Many marketers gleefully anticipated that the content-specific feeds that Facebook was reportedly prepping would improve their ability to target ads. But when Facebook announced the new feeds on Thursday, advertisers were all but shut out—many of them feeling none too happy about it. CEO Mark Zuckerberg said the company has yet to determine how it wants to handle ads in the four new feeds.
The ability to target, say, image-rich ads to the Photos feed, or promote a brand-related jingle to the Music Feed ads would be "definitely a great opportunity for advertisers. I don't know why they're not making that available right now," said Performics global CEO Daina Middleton.
Facebook isn't leaving Madison Avenue completely in the dark. After the announcement, the company emailed marketers with a follow-up overview of the new feeds and design "and said right now ad units aren't going to change," said iCrossing's head of social media Amanda Peters, who received such an email.
The aim of this article is to give you a moment in which to think outside the box. I'm going to cover five metrics that are not always given the attention they deserve. Many people never look at them at all. I hope I can prompt you to think again about them and maybe discover something new about your site(s). The five metrics are checkout success, landing page conversions, visits to purchase, rise of mobile, and page speed. These are mainly for e-commerce sites, but you'll still find some of these metrics of interest even if you don't sell online.
No matter what a site sells or how it's designed, every sale requires a checkout process. The performance of the checkout process is therefore fundamental to the overall sales performance of the site, yet rarely given close attention.
The 4 reasons why mobile ads are lousy
Ads are simultaneously an essential force in our lives and hardly in our lives at all. The paradox of advertising is that we spend most of our lives ignoring ads while we also spend hours browsing websites, reading articles, using apps, and "consuming" other "content" that could not exist without them.
That's why it matters that our attention seems to be moving toward screens where ad dollars are struggling to follow. My business column* in The Atlantic magazine this month is on mobile ads: Why they're so annoying and why it's so important that they get better -- not only for companies like Google and Facebook, who rely on digital advertising for 80+ percent of their revenue, but also for the entire media industry that has grown fat and happy expecting that advertising would always be there to pay their salaries.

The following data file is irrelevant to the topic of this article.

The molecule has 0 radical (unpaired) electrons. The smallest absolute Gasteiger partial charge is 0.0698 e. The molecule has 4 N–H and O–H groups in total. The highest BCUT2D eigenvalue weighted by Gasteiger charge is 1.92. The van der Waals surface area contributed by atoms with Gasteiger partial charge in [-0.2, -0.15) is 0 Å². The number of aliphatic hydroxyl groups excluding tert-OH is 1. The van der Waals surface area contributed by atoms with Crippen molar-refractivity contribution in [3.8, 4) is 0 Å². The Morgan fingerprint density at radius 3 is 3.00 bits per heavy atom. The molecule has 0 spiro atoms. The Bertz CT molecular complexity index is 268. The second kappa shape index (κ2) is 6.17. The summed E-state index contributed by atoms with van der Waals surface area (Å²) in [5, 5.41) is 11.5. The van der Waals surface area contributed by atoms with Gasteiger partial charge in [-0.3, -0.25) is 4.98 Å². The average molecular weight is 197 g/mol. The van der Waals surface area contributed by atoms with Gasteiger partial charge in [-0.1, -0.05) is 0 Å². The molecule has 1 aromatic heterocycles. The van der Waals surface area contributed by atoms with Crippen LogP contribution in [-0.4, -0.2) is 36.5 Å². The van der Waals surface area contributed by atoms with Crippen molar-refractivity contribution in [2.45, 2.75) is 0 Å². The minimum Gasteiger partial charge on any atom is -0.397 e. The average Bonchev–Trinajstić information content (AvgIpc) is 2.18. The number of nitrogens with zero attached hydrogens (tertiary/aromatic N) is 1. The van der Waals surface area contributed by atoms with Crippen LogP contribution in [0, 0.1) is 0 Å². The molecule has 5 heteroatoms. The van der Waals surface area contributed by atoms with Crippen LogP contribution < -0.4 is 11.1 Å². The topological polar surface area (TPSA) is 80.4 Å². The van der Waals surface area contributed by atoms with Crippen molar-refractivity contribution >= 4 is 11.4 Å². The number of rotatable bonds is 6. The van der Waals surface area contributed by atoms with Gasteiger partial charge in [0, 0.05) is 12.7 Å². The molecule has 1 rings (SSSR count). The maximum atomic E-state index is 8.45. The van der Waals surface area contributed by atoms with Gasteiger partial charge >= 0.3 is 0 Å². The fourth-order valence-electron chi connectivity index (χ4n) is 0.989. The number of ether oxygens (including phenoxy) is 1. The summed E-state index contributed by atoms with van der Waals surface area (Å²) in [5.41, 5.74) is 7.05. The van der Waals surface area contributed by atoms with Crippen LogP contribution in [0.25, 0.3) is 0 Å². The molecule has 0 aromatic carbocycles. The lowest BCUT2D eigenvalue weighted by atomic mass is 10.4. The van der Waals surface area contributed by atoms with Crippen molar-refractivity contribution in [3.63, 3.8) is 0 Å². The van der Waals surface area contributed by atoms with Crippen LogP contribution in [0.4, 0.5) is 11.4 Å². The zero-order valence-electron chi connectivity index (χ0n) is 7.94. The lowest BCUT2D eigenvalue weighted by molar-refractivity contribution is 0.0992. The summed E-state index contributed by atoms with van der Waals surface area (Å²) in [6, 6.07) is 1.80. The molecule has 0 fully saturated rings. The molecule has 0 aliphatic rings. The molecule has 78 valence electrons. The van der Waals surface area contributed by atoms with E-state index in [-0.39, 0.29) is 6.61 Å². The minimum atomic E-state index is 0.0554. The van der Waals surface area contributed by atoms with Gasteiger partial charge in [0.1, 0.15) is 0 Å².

The companies staring down the mobile ad challenge face three acute deficits: not enough data, not enough innovation, and not enough screen. None of these barriers are insurmountable. But no free ad-supported service could succeed without overcoming all three.
A new study has proven that social media actually helps businesses reach out and sell their products to consumers, saving their time and resources from experimental campaigns on social channels.
According to marketing information firm J.D. Power and Associates, its 2013 Social Media Benchmark Study has found proof of a link between social media and business metrics, such as consumers' tendency of buying and interacting with companies through major social channels.
The study includes responses from more than 23,200 online consumers in the United States.
And the respondents have interacted with at least one company through its official social media channel.
Jacqueline Anderson, director of social media and text analytics at J.D. Power and Associates, says the extensive study provides companies a model structure for the successful integration of social media into business strategies.
Google's YouTube is planning a new service for music subscription. This new service will not be connected with the Google Play subscription service.
The rumor comes from Fortune, but Google did not confirm the news, although the company did release the following message: Google said it doesn't comment rumors, but it is looking into the benefits of a subscription service, besides ads.
The new service will be a competitor for Spotify, the popular music site, where you can listen to music as long as you watch their ads.
YouTube is the first source of listening songs and watching music videos, so this service make sense. Right now the quality of the songs available on the site is not the best and a music subscription service might be another good thing. which will provide better quality.
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